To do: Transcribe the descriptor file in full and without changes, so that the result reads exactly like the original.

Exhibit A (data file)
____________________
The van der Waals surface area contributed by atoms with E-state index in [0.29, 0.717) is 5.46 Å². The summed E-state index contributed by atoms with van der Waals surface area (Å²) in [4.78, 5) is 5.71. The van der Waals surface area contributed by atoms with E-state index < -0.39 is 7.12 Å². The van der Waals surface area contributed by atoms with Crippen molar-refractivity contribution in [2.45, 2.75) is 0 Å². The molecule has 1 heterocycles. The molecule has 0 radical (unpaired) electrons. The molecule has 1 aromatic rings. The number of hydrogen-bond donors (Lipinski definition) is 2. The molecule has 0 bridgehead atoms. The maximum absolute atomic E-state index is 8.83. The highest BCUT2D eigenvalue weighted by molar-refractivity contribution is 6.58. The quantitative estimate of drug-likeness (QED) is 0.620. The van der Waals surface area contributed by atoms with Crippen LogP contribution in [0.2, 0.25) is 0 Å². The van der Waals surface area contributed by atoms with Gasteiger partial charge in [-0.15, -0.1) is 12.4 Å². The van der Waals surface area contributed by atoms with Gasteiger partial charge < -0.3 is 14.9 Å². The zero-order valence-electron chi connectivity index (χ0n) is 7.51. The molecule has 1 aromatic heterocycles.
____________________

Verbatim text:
The van der Waals surface area contributed by atoms with E-state index in [0.29, 0.717) is 5.46 Å². The summed E-state index contributed by atoms with van der Waals surface area (Å²) in [4.78, 5) is 5.71. The van der Waals surface area contributed by atoms with E-state index < -0.39 is 7.12 Å². The van der Waals surface area contributed by atoms with Crippen molar-refractivity contribution in [2.45, 2.75) is 0 Å². The molecule has 1 heterocycles. The molecule has 0 radical (unpaired) electrons. The molecule has 1 aromatic rings. The number of hydrogen-bond donors (Lipinski definition) is 2. The molecule has 0 bridgehead atoms. The maximum absolute atomic E-state index is 8.83. The highest BCUT2D eigenvalue weighted by molar-refractivity contribution is 6.58. The quantitative estimate of drug-likeness (QED) is 0.620. The van der Waals surface area contributed by atoms with Crippen LogP contribution in [0.2, 0.25) is 0 Å². The van der Waals surface area contributed by atoms with Gasteiger partial charge in [-0.15, -0.1) is 12.4 Å². The van der Waals surface area contributed by atoms with Gasteiger partial charge < -0.3 is 14.9 Å². The zero-order valence-electron chi connectivity index (χ0n) is 7.51. The molecule has 1 aromatic heterocycles.